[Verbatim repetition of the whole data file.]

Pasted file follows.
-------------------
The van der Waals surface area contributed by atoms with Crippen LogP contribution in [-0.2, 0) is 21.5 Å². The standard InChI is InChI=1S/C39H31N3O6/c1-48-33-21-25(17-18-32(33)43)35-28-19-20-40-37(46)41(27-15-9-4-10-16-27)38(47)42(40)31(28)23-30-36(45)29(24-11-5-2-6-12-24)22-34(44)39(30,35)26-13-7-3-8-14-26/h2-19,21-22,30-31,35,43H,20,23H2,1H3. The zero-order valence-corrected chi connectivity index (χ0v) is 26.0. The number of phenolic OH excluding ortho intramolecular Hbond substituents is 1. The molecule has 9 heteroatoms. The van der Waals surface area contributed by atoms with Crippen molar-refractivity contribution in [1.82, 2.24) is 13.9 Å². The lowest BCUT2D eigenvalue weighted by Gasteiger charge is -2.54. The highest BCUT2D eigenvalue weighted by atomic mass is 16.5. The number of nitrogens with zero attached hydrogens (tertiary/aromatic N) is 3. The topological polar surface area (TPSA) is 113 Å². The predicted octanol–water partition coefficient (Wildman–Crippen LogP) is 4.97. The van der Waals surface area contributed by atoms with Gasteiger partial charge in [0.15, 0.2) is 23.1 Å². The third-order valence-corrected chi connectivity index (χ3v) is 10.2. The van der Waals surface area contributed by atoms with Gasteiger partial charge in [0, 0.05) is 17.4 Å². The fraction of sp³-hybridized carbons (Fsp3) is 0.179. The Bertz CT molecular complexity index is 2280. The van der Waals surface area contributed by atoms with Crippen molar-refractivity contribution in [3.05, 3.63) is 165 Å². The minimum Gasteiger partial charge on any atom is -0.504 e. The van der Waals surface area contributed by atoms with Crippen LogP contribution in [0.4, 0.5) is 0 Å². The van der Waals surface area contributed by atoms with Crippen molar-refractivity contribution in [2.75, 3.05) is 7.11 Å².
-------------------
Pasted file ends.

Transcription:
The van der Waals surface area contributed by atoms with Crippen LogP contribution in [-0.2, 0) is 21.5 Å². The standard InChI is InChI=1S/C39H31N3O6/c1-48-33-21-25(17-18-32(33)43)35-28-19-20-40-37(46)41(27-15-9-4-10-16-27)38(47)42(40)31(28)23-30-36(45)29(24-11-5-2-6-12-24)22-34(44)39(30,35)26-13-7-3-8-14-26/h2-19,21-22,30-31,35,43H,20,23H2,1H3. The zero-order valence-corrected chi connectivity index (χ0v) is 26.0. The number of phenolic OH excluding ortho intramolecular Hbond substituents is 1. The molecule has 9 heteroatoms. The van der Waals surface area contributed by atoms with Crippen molar-refractivity contribution in [1.82, 2.24) is 13.9 Å². The lowest BCUT2D eigenvalue weighted by Gasteiger charge is -2.54. The highest BCUT2D eigenvalue weighted by atomic mass is 16.5. The number of nitrogens with zero attached hydrogens (tertiary/aromatic N) is 3. The topological polar surface area (TPSA) is 113 Å². The predicted octanol–water partition coefficient (Wildman–Crippen LogP) is 4.97. The van der Waals surface area contributed by atoms with Gasteiger partial charge in [0.15, 0.2) is 23.1 Å². The third-order valence-corrected chi connectivity index (χ3v) is 10.2. The van der Waals surface area contributed by atoms with Gasteiger partial charge in [0, 0.05) is 17.4 Å². The fraction of sp³-hybridized carbons (Fsp3) is 0.179. The Bertz CT molecular complexity index is 2280. The van der Waals surface area contributed by atoms with Crippen molar-refractivity contribution in [3.05, 3.63) is 165 Å². The minimum Gasteiger partial charge on any atom is -0.504 e. The van der Waals surface area contributed by atoms with Crippen LogP contribution in [0.4, 0.5) is 0 Å². The van der Waals surface area contributed by atoms with Crippen molar-refractivity contribution in [2.75, 3.05) is 7.11 Å².